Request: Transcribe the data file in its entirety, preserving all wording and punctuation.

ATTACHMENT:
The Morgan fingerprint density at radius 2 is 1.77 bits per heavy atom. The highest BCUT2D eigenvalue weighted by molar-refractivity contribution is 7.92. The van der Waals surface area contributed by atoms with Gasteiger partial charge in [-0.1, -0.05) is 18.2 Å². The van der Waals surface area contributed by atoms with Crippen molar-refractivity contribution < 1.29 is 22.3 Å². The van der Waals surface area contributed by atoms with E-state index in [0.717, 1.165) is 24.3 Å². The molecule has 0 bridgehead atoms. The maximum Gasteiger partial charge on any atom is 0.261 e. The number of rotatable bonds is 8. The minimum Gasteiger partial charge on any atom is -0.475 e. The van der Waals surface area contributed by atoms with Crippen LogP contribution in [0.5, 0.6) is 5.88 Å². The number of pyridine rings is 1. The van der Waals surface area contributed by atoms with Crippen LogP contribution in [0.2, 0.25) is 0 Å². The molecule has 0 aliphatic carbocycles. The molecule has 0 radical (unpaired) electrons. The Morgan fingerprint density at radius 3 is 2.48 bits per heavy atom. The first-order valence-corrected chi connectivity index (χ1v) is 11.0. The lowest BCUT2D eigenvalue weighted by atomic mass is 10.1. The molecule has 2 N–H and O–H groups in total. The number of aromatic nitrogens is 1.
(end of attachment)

The Morgan fingerprint density at radius 2 is 1.77 bits per heavy atom. The highest BCUT2D eigenvalue weighted by molar-refractivity contribution is 7.92. The van der Waals surface area contributed by atoms with Gasteiger partial charge in [-0.1, -0.05) is 18.2 Å². The van der Waals surface area contributed by atoms with Crippen molar-refractivity contribution < 1.29 is 22.3 Å². The van der Waals surface area contributed by atoms with E-state index in [0.717, 1.165) is 24.3 Å². The molecule has 0 bridgehead atoms. The maximum Gasteiger partial charge on any atom is 0.261 e. The number of rotatable bonds is 8. The minimum Gasteiger partial charge on any atom is -0.475 e. The van der Waals surface area contributed by atoms with Crippen LogP contribution in [0.5, 0.6) is 5.88 Å². The number of pyridine rings is 1. The van der Waals surface area contributed by atoms with Crippen LogP contribution in [0.2, 0.25) is 0 Å². The molecule has 0 aliphatic carbocycles. The molecule has 0 radical (unpaired) electrons. The Morgan fingerprint density at radius 3 is 2.48 bits per heavy atom. The first-order valence-corrected chi connectivity index (χ1v) is 11.0. The lowest BCUT2D eigenvalue weighted by atomic mass is 10.1. The molecule has 2 N–H and O–H groups in total. The number of aromatic nitrogens is 1.